YS II.38 brahmacharya-pratishthayam virya-labhah

When firmly established in moderation, one obtains physical, mental, and spiritual strength.

Brahmacharya, the fourth yama in Patanajali’s Yoga Sutras is, perhaps, one of the most difficult of the ethical practices to discuss, partly because it is related to sexual energy, but mostly because it is a complex and esoteric concept. Traditionally, this Sanskrit word was translated and understood as “continence” or, more precisely, “celibacy.” In today’s modern, Western yoga environment, we tend to interpret this more widely to mean “right use of energy.”

According to the laws of physics, everything is comprised of energy; matter is just energy in physical form. In the human body, energy moves in five different directions to regulate everything from digestion and elimination to thoughts and emotions. For the most part, these currents are flowing out of the body, which is necessary—vital, in fact—for our well-being. However, by developing an inner awareness and through concentrated yogic practices, it is possible to redirect some of this energy back into and up the central channel, which raises our own vibration (remember, energy is a wave; it vibrates) and, eventually, with sustained practice, leads to enlightenment (the goal of yoga).

Sexual energy is what is required to reproduce. Imagine how potent this force must be to create a human being (or a chipmunk or a flower)! The original, ancient yogis (Rishis) experimented with their own bodies and discovered that if they refrained from ejaculating, the energy that would have been expended in this effort could be redirected at will. This was the reason they chose celibacy. It was a choice for those who wanted to become monks and dedicate their lives to the pursuit of enlightenment; it was not meant for or required by lay practitioners.

That is the ancient explanation and reasoning behind brahmacharya. Let us now address the contemporary interpretation, which is (at least) twofold. First, remember that in order to love and serve others, we must love and serve ourselves first; to promote health and harmony, we must embody them. Take a moment and think about where you “spend” your energy. Start with what kinds of foods you eat. Whole foods (fresh vegetables, fruits, and grains) are easier to digest than processed foods. They require less energy to digest and provide more energy to the body. What do you feed your senses? Hours of mindless television drains and sometimes disturbs mental energy (depending on the content—violence, for example), whereas listening to classical music has the opposite effect; it can soothe the nerves, thereby calming the mind, or stimulate the brain into a state of creativity. Perhaps most significantly, are you the master of your mind and emotions or their slave? Do you obsess about what others think of you or worry endlessly about what may or may not transpire in the future? The inability to break out of cyclical, habitual thinking is like being on a mental treadmill day in and day out: exhausting. It takes effort to change our bad habits, to not give in to our every desire and craving, but this is what our willpower is for. Yoga practices help to tone the body and calm the mind, but they also increase willpower. Once you set your mind to making the healthy choices that increase rather than decrease your energy and stick to your practice, you might be surprised at how easy it can be.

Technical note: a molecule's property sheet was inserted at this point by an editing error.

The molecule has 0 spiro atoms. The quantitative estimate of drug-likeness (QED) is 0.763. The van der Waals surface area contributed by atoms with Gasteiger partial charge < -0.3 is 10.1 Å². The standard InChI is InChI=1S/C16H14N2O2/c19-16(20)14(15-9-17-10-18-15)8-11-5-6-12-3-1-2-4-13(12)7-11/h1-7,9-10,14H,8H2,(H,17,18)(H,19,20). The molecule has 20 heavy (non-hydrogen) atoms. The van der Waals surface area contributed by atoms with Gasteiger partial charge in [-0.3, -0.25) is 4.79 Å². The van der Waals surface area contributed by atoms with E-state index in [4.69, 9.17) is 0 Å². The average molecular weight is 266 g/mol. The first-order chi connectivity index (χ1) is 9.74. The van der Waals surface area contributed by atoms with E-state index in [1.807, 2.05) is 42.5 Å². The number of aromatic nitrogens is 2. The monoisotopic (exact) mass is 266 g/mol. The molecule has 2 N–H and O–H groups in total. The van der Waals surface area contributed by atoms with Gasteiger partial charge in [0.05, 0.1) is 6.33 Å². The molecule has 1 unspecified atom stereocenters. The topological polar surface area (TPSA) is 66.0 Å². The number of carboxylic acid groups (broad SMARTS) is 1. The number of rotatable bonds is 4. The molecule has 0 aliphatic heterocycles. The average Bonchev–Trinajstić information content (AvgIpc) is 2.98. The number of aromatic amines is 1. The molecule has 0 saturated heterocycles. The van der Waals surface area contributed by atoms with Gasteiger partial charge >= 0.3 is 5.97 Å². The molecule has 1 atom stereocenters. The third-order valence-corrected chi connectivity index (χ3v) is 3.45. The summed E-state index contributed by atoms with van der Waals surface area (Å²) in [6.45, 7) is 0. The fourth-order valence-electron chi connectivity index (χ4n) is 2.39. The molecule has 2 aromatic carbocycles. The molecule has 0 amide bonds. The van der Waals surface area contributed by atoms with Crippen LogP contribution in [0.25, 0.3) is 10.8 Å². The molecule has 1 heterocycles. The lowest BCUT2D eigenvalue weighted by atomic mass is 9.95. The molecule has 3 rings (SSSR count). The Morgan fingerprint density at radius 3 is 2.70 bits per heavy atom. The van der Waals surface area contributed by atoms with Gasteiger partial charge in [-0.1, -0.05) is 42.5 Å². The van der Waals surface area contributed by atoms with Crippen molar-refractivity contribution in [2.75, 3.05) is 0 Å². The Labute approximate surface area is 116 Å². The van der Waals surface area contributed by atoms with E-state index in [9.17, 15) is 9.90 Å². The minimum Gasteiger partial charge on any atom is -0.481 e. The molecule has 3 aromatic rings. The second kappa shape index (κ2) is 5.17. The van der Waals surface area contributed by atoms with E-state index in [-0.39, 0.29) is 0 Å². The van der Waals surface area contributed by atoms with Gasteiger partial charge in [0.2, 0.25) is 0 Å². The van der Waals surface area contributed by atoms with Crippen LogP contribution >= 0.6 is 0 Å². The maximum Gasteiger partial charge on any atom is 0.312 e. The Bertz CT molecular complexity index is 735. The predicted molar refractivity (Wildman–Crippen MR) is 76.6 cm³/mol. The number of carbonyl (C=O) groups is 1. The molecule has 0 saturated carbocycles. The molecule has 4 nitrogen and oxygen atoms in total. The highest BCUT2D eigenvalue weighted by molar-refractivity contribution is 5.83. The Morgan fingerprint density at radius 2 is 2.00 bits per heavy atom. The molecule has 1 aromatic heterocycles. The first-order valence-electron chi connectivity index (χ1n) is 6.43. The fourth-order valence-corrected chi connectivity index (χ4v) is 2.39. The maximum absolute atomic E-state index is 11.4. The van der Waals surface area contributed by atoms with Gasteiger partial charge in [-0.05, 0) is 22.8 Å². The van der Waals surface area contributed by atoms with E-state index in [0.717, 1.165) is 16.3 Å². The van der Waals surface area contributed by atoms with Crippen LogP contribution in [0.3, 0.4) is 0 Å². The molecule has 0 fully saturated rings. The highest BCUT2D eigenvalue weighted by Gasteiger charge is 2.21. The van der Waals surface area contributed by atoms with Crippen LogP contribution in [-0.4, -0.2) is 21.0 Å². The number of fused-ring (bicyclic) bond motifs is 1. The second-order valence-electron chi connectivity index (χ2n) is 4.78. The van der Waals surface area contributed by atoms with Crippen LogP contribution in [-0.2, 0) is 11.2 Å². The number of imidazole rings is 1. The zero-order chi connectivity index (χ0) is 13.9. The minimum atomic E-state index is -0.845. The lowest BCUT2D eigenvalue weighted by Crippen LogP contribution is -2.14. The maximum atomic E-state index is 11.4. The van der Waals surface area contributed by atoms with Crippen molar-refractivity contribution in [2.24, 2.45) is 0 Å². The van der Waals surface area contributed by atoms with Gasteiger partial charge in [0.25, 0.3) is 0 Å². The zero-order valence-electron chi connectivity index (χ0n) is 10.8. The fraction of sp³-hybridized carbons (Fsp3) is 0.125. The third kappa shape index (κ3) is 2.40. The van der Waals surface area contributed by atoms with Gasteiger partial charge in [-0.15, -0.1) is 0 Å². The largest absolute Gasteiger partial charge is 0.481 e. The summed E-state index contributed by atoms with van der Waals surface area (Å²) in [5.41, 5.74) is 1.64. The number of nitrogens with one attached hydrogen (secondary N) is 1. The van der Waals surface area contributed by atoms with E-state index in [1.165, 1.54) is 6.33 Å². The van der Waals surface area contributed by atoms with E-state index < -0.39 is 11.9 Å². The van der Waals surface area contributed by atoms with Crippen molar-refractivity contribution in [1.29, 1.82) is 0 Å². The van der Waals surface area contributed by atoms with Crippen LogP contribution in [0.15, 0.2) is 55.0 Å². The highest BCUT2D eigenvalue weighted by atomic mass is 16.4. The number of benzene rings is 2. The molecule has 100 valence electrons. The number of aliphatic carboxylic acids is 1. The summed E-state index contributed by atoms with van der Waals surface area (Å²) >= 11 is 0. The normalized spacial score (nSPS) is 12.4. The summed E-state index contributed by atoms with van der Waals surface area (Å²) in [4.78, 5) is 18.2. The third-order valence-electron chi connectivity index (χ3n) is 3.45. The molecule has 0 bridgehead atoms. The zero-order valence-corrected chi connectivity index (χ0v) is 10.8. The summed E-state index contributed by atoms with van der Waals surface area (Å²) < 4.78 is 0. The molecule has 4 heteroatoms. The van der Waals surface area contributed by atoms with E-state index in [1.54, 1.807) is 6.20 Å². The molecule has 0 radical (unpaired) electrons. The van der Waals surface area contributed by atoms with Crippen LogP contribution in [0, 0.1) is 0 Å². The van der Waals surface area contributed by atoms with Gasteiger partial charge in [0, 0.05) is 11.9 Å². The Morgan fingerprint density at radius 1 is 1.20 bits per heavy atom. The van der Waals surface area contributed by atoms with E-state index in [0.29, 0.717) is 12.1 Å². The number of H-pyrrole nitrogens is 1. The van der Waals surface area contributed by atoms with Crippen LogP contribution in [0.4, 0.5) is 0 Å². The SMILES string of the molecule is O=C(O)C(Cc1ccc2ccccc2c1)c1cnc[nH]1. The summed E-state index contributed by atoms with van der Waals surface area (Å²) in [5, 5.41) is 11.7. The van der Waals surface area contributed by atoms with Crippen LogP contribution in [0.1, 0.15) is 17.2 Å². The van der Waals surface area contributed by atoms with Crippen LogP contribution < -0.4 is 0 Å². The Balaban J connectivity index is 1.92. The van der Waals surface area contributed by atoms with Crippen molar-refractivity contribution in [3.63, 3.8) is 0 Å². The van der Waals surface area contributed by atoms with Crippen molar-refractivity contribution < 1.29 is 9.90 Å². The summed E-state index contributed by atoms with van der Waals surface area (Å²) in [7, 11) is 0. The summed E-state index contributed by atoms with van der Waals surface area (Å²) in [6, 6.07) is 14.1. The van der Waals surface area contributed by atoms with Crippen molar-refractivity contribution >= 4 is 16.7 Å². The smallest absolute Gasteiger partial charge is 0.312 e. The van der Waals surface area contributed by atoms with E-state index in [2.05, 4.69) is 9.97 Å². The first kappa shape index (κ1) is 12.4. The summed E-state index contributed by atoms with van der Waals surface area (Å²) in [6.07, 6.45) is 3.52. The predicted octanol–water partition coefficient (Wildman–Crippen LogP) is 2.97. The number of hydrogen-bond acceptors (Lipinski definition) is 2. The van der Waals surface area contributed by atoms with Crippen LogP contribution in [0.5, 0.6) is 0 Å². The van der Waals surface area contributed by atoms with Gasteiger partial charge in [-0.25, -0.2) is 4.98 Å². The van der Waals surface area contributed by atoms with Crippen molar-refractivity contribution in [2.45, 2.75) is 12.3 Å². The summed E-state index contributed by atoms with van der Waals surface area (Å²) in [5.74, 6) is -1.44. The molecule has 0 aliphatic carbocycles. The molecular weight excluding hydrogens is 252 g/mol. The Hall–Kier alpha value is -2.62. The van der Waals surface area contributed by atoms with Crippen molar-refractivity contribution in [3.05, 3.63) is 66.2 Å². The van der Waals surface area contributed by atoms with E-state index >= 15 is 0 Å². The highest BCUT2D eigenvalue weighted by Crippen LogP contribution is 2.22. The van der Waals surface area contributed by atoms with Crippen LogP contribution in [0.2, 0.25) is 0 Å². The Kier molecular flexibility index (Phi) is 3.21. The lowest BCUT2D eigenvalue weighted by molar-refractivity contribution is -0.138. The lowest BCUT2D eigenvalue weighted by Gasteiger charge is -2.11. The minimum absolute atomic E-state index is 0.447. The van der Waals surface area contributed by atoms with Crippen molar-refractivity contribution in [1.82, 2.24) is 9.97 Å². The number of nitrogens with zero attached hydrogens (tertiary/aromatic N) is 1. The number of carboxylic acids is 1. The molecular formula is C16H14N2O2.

Again, taking care of yourself is a requisite for helping others. Now, let us recall that yama means “restraint” or “restriction” and that this first limb of the eight-limbed philosophy of yoga relates to our interactions with others. It is important to know your own strength—energetically speaking—and the effects you can have on others. Just as we can learn to direct our energy internally, as yogis, we must take great care in how we direct our energy outward to others, all others: people, animals, plants, the planet. In the previous discussions about the first three yamas, we learned that we affect others through our thoughts, words, and actions, which are all different forms of energy. Practicing brahmacharya means restraining our sexual energy, in particular, in all these ways. This means not using physical force or verbal coercion to impose or obtain sex from another, not to molest or harass. On a subtler level, aggressive or excessive sexual thoughts cause harm to ourselves, both mentally and emotionally, and it is easy for them to become habitual and cyclical, thereby enslaving us in a make-believe world.

If we practice yoga for the ultimate goal of enlightenment, which means liberation from attachment and illusion, then the choices are clear. True teachers have always said when in doubt about making a decision, ask a simple question: Will it bring me closer to the source of life (God, Creator, Supreme Consciousness, Ultimate Reality, Highest Self) or further away?

by Laura Golden